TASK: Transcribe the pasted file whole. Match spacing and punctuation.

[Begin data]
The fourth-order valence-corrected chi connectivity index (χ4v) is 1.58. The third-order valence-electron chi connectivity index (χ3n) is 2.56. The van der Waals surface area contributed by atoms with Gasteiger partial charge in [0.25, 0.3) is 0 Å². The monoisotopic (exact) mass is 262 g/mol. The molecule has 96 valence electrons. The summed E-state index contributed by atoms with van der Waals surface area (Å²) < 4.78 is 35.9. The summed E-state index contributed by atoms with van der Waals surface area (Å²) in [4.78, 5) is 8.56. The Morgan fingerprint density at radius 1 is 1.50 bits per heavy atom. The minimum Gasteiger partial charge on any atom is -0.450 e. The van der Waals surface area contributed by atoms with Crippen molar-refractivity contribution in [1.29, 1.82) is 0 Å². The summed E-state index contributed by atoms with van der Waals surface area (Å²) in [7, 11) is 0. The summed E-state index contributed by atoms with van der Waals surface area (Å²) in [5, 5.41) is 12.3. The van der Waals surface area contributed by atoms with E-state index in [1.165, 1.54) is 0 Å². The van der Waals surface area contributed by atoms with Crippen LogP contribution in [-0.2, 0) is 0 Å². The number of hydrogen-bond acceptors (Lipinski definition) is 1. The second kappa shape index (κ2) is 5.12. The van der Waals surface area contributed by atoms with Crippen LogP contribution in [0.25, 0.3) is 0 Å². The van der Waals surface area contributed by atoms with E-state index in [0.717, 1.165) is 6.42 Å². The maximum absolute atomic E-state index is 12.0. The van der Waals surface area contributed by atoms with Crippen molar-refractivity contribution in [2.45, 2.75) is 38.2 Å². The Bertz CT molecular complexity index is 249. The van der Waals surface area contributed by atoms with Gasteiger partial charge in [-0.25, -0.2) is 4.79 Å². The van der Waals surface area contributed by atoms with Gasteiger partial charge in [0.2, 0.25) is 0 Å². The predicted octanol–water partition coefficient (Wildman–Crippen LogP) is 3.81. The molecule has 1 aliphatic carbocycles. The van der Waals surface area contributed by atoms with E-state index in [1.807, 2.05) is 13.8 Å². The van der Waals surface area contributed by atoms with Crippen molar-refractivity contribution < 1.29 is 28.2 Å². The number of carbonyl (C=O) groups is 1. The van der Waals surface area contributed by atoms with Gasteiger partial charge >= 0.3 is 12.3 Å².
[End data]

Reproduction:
The fourth-order valence-corrected chi connectivity index (χ4v) is 1.58. The third-order valence-electron chi connectivity index (χ3n) is 2.56. The van der Waals surface area contributed by atoms with Gasteiger partial charge in [0.25, 0.3) is 0 Å². The monoisotopic (exact) mass is 262 g/mol. The molecule has 96 valence electrons. The summed E-state index contributed by atoms with van der Waals surface area (Å²) < 4.78 is 35.9. The summed E-state index contributed by atoms with van der Waals surface area (Å²) in [4.78, 5) is 8.56. The Morgan fingerprint density at radius 1 is 1.50 bits per heavy atom. The minimum Gasteiger partial charge on any atom is -0.450 e. The van der Waals surface area contributed by atoms with Crippen molar-refractivity contribution in [1.29, 1.82) is 0 Å². The summed E-state index contributed by atoms with van der Waals surface area (Å²) in [7, 11) is 0. The summed E-state index contributed by atoms with van der Waals surface area (Å²) in [5, 5.41) is 12.3. The van der Waals surface area contributed by atoms with E-state index in [1.165, 1.54) is 0 Å². The van der Waals surface area contributed by atoms with Crippen LogP contribution in [-0.2, 0) is 0 Å². The number of hydrogen-bond acceptors (Lipinski definition) is 1. The second kappa shape index (κ2) is 5.12. The van der Waals surface area contributed by atoms with Crippen LogP contribution in [0.25, 0.3) is 0 Å². The van der Waals surface area contributed by atoms with E-state index in [0.717, 1.165) is 6.42 Å². The maximum absolute atomic E-state index is 12.0. The van der Waals surface area contributed by atoms with Crippen molar-refractivity contribution in [2.45, 2.75) is 38.2 Å². The Bertz CT molecular complexity index is 249. The van der Waals surface area contributed by atoms with Gasteiger partial charge in [-0.25, -0.2) is 4.79 Å². The van der Waals surface area contributed by atoms with Gasteiger partial charge in [0.2, 0.25) is 0 Å². The predicted octanol–water partition coefficient (Wildman–Crippen LogP) is 3.81. The molecule has 1 aliphatic carbocycles. The van der Waals surface area contributed by atoms with E-state index in [1.807, 2.05) is 13.8 Å². The van der Waals surface area contributed by atoms with Crippen molar-refractivity contribution < 1.29 is 28.2 Å². The number of carbonyl (C=O) groups is 1. The van der Waals surface area contributed by atoms with Gasteiger partial charge >= 0.3 is 12.3 Å².